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Nausicaä of the Valley of the Wind, Vols. 1-4 Paperback – Box set, January 1, 2001


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Product Details

  • Paperback: 1088 pages
  • Publisher: VIZ Media LLC (January 1, 2001)
  • Language: English
  • ISBN-10: 1569313482
  • ISBN-13: 978-1569313480
  • Product Dimensions: 8.6 x 6 x 3.1 inches
  • Shipping Weight: 3.2 pounds
  • Average Customer Review: 4.8 out of 5 stars  See all reviews (43 customer reviews)
  • Amazon Best Sellers Rank: #1,387,092 in Books (See Top 100 in Books)

More About the Author

Hayao Miyazaki is the prominent director of many popular animated feature films. He is also the co-founder of Studio Ghibli, the award-winning Japanese animation studio and production company behind worldwide hits such as PRINCESS MONONOKE, HOWL'S MOVING CASTLE and SPIRITED AWAY.

Customer Reviews

4.8 out of 5 stars
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See all 43 customer reviews
This is undoubtedly the best graphic novel EVER.
Your Mom
A movie of Nausicaa was made, and the Japanese version is considered a classic.
Courtland J. Carpenter
The art is spectacular and the writing is very good.
Geoff

Most Helpful Customer Reviews

119 of 131 people found the following review helpful By Matthew Thorn on October 10, 2003
Format: Paperback
I translated the last 3/7 of this series, and in nine years of translating about 5000 pages of manga, this was the best and most important title I worked on. If you go way back to the earliest reviews here (1998), you'll find some very nice comments by Toren Smith about my translation, but I must say Toren and Dana's was a hard act to follow. They did an excellent job on the first 4/7, and my biggest challenge was to maintain both their tone and their level of quality. I give it four stars here only because I'm a bit disturbed by the way fans treat this work as a sacred text, flawless and beyond criticism. It is a great work, but, no, it is not the Lord of the Rings. Tolkein spent his entire life creating the world of Middle Earth (and not doing much else, itseems, other than teaching linguistics). For Miyazaki, the Nausicaa manga was a side project he worked on in between his many brilliant animated films. There were often long breaks, and many fans feared he would never finish it. As a result, yes, there is some inconsistency in tone and even theme. But the story only gets better and better as Miyazaki matures and his thinking becomes more nuanced and complex. The Nausicaa we see here in the later volumes is not the two-dimensional messiah figure of Miyazaki's (excellent) 1983 animated film of the same name. She is wracked by doubts, is sometimes ready to give up, and even experiences what might be a nervous breakdown. But what I want to talk about here is the experience of translating Nausicaa and the almost religious devotion of non-Japanese fans to this work. I never got so much e-mail about anything else I ever translated. For example, one time I had to translate an episode while I was on the road, and I didn't have the previous translations with me.Read more ›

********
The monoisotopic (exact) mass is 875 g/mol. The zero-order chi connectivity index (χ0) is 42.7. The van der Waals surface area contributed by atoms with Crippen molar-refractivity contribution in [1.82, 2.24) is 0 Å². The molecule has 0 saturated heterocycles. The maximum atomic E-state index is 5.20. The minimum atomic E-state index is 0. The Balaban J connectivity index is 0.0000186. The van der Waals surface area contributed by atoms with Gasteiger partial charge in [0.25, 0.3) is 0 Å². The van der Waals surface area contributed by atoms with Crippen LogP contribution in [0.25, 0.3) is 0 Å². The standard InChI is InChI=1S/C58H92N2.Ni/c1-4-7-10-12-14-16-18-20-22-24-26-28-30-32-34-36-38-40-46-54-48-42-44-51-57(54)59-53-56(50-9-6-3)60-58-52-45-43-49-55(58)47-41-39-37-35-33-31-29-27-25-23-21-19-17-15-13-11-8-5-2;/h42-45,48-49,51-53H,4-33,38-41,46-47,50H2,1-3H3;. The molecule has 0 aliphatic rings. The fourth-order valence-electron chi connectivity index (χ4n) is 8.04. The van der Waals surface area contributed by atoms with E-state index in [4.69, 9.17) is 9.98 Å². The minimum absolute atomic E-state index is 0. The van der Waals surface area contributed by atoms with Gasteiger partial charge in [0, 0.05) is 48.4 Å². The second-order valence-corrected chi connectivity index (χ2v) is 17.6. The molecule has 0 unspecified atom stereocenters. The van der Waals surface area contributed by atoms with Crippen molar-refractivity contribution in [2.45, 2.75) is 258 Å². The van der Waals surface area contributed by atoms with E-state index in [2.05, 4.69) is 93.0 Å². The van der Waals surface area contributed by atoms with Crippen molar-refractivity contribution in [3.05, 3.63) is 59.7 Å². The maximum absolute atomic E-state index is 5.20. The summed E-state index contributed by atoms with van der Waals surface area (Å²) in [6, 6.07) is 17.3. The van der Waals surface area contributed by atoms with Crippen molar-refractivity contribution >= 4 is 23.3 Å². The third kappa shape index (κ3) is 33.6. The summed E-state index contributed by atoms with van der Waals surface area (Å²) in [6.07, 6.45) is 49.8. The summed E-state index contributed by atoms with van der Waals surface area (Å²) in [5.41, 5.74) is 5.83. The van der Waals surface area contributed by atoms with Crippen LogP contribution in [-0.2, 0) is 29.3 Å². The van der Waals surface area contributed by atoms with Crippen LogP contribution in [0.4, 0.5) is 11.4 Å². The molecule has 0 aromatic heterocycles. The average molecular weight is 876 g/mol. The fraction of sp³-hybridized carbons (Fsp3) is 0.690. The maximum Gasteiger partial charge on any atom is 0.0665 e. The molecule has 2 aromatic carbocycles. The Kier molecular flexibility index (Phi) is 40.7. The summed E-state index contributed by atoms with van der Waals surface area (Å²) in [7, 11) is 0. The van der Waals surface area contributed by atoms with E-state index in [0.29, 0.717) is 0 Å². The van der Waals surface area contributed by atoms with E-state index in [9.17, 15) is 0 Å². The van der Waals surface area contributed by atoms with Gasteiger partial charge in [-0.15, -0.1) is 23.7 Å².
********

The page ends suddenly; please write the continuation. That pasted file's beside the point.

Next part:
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24 of 25 people found the following review helpful By taka(Japanese on March 14, 2004
Format: Paperback
I am surprised that USA people watch this comic series in addition to the same title movie.
As you know, Naushika's story don't finish to the movie. The truth story start from reading this comic. Even if Japanase read them, the story is a little difficult, but there are more wondeful things than the minus point.
For instance, the drawing ways. Generally comic(Japanese MANGA) is simple drawing. But the comic is very detailed drawing. They is like art rather than comic.